Later, we took a Lyft to Rock City Gardens, which is actually in Georgia. It's this magical pathway through natural rock formations that's peppered with man-made stone walls and tunnels. There's also an outstanding view of 7 states. It was really wonderful.
Back to my car…
By 1:30 pm (6 hours after dropping the vehicle off), we headed back to the dealership in a Lyft because I still hadn't heard a thing.
I was feeling really anxious because I just needed to know what the fix was.
It turns out the fix was waiting 3-4 days for parts and paying $2500. I lost it and started bawling! (I'd been waiting 3 flippin’ days just for a diagnosis.)
Lisa decided to take charge and went to see if she could drive the car. She came back and said she'd driven around the lot and felt she could do it. She asked the mechanic if it was safe, and he said yes. I was in the waiting room sniffling, and she guilted him into not charging me for the diagnosis since it took six g-d hours.
So I signed off saying I knew the diagnosis and was driving it anyway, and we headed back to the hotel.
The drive to Albany
Newer cars don't have mechanical steering anymore. It's all electrical. That's why it's so hard to fix.
Driving a car whose electrical steering is busted is tricky. On the highway, it's doable, but if you're starting up from a parked position or rolling around a corner, it's really frickin difficult. I'm glad I didn't pull anything in my shoulder!
Lisa and I shared the driving. I was super nervous initially, but then you just get used to it.
Every time we stopped for food or gas, we had to think about where we would park so we could get out. Sometimes we hogged two parking spaces or parked off to the side. You just really can't turn the wheel when you're at a standstill without an enormous amount of effort.
We stopped for the night in Winchester, VA, at a hotel, and my niece and her husband picked us up so we could all have dinner together.
The next (last) day of driving was the shortest, but we had to think about what to do if we couldn't find an appropriate parking space near my AirBNB, which required street parking.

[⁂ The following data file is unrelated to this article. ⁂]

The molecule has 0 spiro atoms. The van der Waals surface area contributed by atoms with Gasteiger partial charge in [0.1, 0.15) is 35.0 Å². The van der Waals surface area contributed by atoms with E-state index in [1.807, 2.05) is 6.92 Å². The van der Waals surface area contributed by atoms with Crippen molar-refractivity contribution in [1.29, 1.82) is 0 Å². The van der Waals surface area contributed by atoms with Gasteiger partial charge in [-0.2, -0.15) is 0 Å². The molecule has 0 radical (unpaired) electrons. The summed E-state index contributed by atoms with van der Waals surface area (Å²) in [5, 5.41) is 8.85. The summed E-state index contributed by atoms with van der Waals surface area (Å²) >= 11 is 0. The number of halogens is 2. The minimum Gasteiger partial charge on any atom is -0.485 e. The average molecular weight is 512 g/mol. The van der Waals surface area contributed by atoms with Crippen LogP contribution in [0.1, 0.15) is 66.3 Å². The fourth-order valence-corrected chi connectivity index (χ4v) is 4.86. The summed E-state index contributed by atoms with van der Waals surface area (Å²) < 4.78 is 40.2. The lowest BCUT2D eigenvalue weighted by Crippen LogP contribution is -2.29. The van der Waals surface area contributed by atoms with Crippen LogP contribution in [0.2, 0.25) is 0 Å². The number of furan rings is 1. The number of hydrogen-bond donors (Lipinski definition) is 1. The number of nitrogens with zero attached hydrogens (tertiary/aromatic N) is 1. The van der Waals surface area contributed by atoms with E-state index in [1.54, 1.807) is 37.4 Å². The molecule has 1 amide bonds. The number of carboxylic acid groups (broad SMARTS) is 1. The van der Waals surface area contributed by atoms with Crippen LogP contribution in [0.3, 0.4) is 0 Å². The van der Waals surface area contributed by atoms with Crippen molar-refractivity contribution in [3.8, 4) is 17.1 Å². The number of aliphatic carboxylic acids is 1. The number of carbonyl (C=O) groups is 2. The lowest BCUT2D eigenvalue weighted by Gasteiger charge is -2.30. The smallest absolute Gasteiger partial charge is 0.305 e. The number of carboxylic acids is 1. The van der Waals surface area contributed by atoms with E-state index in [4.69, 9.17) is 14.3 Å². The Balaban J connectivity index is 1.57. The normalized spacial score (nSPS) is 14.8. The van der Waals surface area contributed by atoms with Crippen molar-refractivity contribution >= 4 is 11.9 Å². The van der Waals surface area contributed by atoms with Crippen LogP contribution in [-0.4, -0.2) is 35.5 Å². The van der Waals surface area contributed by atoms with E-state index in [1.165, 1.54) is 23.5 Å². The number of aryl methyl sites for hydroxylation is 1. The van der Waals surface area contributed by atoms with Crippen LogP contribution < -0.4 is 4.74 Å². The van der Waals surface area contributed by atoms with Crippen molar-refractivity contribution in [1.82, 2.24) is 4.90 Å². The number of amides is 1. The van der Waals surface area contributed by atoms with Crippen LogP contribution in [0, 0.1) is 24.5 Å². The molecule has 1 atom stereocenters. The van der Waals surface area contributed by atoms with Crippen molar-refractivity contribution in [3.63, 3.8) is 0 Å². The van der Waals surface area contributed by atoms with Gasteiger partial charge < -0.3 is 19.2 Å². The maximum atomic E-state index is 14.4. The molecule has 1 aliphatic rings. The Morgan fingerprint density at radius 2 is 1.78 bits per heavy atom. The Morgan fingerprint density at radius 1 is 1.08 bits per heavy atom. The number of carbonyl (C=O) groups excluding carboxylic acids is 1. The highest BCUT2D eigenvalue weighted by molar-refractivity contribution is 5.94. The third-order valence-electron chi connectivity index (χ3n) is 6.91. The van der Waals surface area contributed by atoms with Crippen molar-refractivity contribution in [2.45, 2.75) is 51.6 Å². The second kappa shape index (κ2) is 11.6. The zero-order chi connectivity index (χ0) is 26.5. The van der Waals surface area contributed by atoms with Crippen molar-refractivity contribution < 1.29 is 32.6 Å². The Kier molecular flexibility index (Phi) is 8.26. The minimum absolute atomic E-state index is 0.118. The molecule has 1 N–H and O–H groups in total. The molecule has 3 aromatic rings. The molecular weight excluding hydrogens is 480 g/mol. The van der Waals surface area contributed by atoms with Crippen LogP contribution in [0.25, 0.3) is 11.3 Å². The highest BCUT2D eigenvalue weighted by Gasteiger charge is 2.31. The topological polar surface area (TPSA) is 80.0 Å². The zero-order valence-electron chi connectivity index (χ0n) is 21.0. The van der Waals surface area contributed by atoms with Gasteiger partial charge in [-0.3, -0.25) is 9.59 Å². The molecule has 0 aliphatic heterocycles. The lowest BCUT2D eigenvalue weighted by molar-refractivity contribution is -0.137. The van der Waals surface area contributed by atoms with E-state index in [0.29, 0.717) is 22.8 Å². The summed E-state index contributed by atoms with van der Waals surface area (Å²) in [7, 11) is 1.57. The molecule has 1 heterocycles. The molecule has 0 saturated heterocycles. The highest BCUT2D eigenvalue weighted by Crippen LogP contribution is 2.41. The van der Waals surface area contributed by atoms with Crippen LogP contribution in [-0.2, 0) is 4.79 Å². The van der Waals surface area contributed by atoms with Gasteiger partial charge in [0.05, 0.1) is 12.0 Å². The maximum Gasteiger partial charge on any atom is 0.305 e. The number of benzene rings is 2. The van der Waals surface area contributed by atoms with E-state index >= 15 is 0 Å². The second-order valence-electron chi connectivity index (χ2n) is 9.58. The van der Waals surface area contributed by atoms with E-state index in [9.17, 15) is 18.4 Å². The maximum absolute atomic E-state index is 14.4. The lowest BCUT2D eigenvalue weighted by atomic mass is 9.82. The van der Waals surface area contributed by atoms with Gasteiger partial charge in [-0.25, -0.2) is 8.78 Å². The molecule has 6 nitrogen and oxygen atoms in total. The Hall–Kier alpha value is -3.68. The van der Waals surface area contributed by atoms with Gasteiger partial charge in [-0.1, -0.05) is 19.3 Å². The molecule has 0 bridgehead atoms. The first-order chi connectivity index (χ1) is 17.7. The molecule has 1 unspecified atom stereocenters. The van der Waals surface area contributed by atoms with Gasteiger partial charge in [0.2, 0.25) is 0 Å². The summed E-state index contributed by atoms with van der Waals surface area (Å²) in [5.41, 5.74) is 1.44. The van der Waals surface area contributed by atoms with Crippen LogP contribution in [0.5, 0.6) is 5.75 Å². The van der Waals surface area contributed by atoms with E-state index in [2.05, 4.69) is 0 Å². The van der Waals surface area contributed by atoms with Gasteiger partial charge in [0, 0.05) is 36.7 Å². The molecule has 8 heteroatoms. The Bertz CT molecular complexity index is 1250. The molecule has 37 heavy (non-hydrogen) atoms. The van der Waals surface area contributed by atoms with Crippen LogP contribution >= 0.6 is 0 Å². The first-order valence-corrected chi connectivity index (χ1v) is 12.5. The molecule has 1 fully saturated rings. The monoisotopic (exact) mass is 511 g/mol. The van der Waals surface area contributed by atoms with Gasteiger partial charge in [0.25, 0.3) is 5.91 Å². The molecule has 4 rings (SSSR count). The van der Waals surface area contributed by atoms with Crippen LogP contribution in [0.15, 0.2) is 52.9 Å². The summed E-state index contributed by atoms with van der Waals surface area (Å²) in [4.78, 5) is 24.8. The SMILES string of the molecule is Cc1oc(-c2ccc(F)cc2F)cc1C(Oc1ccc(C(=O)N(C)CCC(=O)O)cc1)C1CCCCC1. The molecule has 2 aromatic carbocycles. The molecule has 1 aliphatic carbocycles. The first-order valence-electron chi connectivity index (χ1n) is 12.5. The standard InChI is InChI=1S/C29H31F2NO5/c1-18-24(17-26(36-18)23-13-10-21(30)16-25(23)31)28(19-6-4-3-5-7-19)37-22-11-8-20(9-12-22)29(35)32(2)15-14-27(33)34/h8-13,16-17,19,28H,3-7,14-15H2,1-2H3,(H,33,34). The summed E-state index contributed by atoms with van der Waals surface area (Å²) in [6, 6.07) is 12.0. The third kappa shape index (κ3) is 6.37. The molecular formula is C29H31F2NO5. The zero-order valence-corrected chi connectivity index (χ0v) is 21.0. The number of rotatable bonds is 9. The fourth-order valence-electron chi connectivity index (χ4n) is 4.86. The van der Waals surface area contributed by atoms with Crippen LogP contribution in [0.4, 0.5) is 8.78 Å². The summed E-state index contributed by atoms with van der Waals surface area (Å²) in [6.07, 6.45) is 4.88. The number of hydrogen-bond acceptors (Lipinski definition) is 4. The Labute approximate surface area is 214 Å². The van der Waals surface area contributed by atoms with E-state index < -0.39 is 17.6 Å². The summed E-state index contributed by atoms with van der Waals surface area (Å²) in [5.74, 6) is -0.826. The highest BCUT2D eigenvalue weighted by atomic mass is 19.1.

I was driving when we pulled into Albany, but it was raining, and I was nervous about parking, so we switched seats at a stop light.
Fortunately, we found a parking space at the very end of the street, so when I pull out, there's nothing in front of me.
And that's how we got to Albany.
Needless to say, we feel like total badasses. I’m so grateful Lisa was with me to make that adventure a little less stressful.
Thankfully, I've found a dealership about 30 minutes away that would look at my car on Friday (almost a week after it broke), so I hope by the time you're reading this, it's in the process of getting fixed.
📑 Project Updates
While traveling, I wanted to spread the hug love, so I stuck some stickers (only in places that already had stickers) around town.
Then, I wore my FREE HUGS t-shirt one day, and as we were headed back to the hotel, a few blocks away was a utility vehicle with two guys in it.
As we're approaching, one of them exclaims about my shirt. I'm like, “Hey, come get a hug!” So the driver encourages the passenger to get out and hug me. He does, and then I'm like, “What about you?” He's like, “I'm all sweaty.” I'm like, “I am, too!” So he gets out and says, “I've never done anything like this before!”
It was very cute.
We saw this on the highway. Drink it in.
🌻 One Positive Thing
Maybe, just maybe, Trump will be convicted of some crimes before next year’s election.
🚗 Feeling grateful to be safely in Albany with a plan to get my car fixed.
🛋 Sitting on the couch in my first AirBNB, wondering who thought this couch was comfortable enough for people to want to sit on.
🏰 Excited to explore Albany and all its nooks and crannies.